Much later, Director Kang gets a phone call that tells him how much he’ll have to pay as penalty for using an illegal drug. He calls Young-oh to his office and bans him from treating patients. Director Kang spells out to him that he needs a doctor who’ll help him earn money, and not one that puts a patient’s health first.
Patient Yoo is wheeled into the office in the middle of this tirade, and observes that if that is the case, then the director will have to let Young-oh keep seeing patients. She explains that because of Young-oh, she’ll be donating an amount far above the cost of the penalty.
As Young-oh winks conspiratorially at Patient Yoo and walks away from the stunned Director Kang, the director asks if Patient Yoo understands how much money they’re talking about. She nods, thinking back to the night before, when Young-oh visited her.
He asked her if she would like to gain what she never had before — honor and respect — because she’s spent her life demeaning others. He warned her that it’d be prohibitively expensive, but she just shrugged and said that the more something costs, the more valuable it is.
Patient Lee suffers a collapse and Jin-sung calls Young-oh to ask him if his offer of an alternate treatment was still open. Young-oh speaks to Patient Lee alone and asks if he’s really given up on treatment. Young-oh coldly sums up his dire reality, adding that even if Patient Lee wanted treatment and got surgery, he would still have to fight to keep living.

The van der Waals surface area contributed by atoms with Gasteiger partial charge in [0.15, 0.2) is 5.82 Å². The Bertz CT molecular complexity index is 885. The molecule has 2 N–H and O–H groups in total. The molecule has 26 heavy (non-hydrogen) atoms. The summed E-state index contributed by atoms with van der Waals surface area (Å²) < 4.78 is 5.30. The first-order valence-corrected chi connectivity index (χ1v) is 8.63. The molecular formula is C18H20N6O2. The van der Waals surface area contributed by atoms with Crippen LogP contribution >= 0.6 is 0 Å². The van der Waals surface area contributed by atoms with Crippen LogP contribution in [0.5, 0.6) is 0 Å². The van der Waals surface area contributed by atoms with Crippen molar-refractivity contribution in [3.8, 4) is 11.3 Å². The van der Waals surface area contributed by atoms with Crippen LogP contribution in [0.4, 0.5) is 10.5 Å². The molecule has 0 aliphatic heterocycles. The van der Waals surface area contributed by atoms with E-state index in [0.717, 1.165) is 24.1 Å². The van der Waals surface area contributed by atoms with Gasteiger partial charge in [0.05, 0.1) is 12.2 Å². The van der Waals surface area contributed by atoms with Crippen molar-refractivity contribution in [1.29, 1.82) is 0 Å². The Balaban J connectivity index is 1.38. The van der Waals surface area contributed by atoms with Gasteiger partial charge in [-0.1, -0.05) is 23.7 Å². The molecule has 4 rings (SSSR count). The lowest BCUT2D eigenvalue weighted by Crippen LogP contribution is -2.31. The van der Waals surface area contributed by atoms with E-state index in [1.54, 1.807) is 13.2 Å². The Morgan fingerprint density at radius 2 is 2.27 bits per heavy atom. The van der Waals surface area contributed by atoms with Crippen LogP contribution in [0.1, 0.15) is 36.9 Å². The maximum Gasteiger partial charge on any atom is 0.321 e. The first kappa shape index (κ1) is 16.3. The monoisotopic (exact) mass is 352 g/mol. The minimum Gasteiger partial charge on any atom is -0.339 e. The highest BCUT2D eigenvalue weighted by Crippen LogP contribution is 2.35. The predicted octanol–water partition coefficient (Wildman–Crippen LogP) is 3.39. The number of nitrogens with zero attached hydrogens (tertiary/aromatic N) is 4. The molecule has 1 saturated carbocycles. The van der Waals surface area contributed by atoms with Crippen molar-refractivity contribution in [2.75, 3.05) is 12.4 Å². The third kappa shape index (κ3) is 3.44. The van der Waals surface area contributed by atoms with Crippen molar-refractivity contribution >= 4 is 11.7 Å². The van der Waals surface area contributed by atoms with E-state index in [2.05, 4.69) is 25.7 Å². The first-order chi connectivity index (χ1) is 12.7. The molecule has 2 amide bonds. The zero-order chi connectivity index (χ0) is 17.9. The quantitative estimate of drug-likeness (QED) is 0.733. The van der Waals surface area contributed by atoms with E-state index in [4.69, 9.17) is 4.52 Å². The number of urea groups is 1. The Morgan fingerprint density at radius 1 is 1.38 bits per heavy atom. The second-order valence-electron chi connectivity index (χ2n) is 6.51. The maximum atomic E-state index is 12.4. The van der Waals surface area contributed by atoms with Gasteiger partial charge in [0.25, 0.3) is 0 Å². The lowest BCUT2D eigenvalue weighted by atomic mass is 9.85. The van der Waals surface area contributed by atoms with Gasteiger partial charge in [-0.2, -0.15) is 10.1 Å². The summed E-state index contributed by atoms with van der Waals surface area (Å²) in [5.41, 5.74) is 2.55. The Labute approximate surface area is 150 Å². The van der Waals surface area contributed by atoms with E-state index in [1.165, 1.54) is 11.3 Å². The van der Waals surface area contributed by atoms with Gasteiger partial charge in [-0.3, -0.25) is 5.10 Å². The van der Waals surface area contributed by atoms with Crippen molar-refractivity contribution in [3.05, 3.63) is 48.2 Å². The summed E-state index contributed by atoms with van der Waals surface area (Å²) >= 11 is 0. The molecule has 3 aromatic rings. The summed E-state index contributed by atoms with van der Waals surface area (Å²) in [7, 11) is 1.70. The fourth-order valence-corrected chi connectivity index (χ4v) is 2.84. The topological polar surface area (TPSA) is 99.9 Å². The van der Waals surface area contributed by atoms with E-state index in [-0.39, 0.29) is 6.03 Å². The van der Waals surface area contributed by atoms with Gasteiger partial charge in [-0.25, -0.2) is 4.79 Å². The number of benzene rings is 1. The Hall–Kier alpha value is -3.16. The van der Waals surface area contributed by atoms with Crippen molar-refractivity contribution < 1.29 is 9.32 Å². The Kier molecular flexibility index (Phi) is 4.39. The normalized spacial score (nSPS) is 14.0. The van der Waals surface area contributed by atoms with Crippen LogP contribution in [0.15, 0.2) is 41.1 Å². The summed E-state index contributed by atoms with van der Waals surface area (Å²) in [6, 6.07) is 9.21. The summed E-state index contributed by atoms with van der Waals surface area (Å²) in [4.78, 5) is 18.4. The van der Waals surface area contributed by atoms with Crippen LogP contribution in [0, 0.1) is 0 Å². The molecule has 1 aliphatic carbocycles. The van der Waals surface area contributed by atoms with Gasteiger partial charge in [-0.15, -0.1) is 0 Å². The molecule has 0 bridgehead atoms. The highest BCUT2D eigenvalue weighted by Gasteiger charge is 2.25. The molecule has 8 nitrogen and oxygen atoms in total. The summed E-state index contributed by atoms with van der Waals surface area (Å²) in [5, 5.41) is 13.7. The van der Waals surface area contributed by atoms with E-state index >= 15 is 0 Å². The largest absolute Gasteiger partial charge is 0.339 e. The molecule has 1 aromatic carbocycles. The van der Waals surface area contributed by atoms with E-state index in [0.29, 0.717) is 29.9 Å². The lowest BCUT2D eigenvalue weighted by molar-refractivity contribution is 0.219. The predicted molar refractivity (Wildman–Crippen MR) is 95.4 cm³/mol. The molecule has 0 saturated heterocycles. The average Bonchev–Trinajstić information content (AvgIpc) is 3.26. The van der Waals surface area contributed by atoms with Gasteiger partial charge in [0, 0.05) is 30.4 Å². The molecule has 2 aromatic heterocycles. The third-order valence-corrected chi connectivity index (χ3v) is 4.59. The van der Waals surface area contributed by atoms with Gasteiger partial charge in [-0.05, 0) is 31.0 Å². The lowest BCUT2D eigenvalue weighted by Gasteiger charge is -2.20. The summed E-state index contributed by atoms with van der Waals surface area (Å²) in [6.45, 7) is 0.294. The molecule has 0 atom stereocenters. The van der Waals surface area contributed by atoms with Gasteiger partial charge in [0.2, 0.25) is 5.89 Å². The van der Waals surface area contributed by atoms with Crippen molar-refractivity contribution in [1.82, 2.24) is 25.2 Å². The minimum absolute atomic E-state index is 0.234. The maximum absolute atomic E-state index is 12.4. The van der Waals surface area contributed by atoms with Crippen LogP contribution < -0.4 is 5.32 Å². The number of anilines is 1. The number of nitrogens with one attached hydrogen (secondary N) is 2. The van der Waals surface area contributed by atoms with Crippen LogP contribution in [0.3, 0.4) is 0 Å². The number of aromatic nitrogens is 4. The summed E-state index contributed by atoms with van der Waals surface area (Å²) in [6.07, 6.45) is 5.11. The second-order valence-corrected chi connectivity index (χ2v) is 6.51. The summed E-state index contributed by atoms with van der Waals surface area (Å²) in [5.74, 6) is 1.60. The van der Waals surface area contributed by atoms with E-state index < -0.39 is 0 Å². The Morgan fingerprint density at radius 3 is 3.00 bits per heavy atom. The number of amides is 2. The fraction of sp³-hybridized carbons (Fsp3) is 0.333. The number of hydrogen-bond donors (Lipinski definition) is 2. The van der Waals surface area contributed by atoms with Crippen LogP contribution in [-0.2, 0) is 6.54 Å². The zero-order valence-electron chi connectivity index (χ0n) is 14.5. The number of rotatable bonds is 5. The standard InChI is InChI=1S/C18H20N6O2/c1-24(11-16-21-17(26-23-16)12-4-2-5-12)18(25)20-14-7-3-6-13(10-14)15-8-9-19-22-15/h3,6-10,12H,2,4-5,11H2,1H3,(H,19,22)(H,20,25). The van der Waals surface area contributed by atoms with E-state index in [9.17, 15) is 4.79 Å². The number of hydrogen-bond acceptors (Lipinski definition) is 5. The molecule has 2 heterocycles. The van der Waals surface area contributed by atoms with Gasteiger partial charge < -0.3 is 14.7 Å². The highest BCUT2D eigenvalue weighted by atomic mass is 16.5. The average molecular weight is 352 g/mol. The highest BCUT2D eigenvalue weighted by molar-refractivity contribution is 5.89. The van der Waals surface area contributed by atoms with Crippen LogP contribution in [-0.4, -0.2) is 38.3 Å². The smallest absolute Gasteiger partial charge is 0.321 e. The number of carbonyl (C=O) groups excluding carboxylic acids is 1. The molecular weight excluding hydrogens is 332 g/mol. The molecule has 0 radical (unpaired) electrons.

Young-oh asks one more time if Patient Lee has made peace with this truth before getting up to leave. Behind him, the patient quietly sobs, and says that he wants to live. With tears in his eyes, he adds that he could never afford the treatment, but he still wants to live.
Young-oh leans over him and reads the truth on his face. Then he tells the patient that they’ve found a benefactor for him before walking away. Patient Lee lies in his bed weeping from relief and newborn hope.
After Patient Lee’s operation, Jin-sung visits Young-oh in his office to say that the detective in charge has come to see the doctor in charge. She cheerfully reports that the police have reached a settlement and Patient Lee won’t have to go to prison. She thanks him and puts a lottery ticket on his desk. She says Patient Lee had gotten it for him, since meeting Young-oh was like winning the lottery for him. But she adds that if Young-oh wins, they need to split the money evenly.
Young-oh opens his drawer to put the ticket in and notices Jin-sung’s bottle cap ring sitting there. He looks up and asks if she really thinks that a lottery ticket can represent hope. Jin-sung thinks about it and says: “Anticipating that tomorrow will be different. That is what hope is to me. In that sense, you are the most hopeful person I know. You are different every time I see you.”
She tells him to call her if he wins the lottery and leaves. Young-oh repeats her words — “Call me!” — to himself and smiles. Then he thinks of what she said before, about him being different every time she met him.
Suddenly, the smile leaves his face and he runs out after her. He stumbles almost blindly down several flights of escalators and grabs her before she can reach the hospital entrance. He pulls her into his arms and hugs her desperately. Jin-sung goes still in confusion.
As she belatedly begins to ask what is going on, Young-oh lets her go. He checks his pulse in dawning disappointment and states that he felt nothing. He observes with resignation that she was wrong. Just as he’d thought, he says, he’s incapable of changing. He promises to call if he wins the lottery and slowly walks back to his office, leaving a stunned Jin-sung staring after him.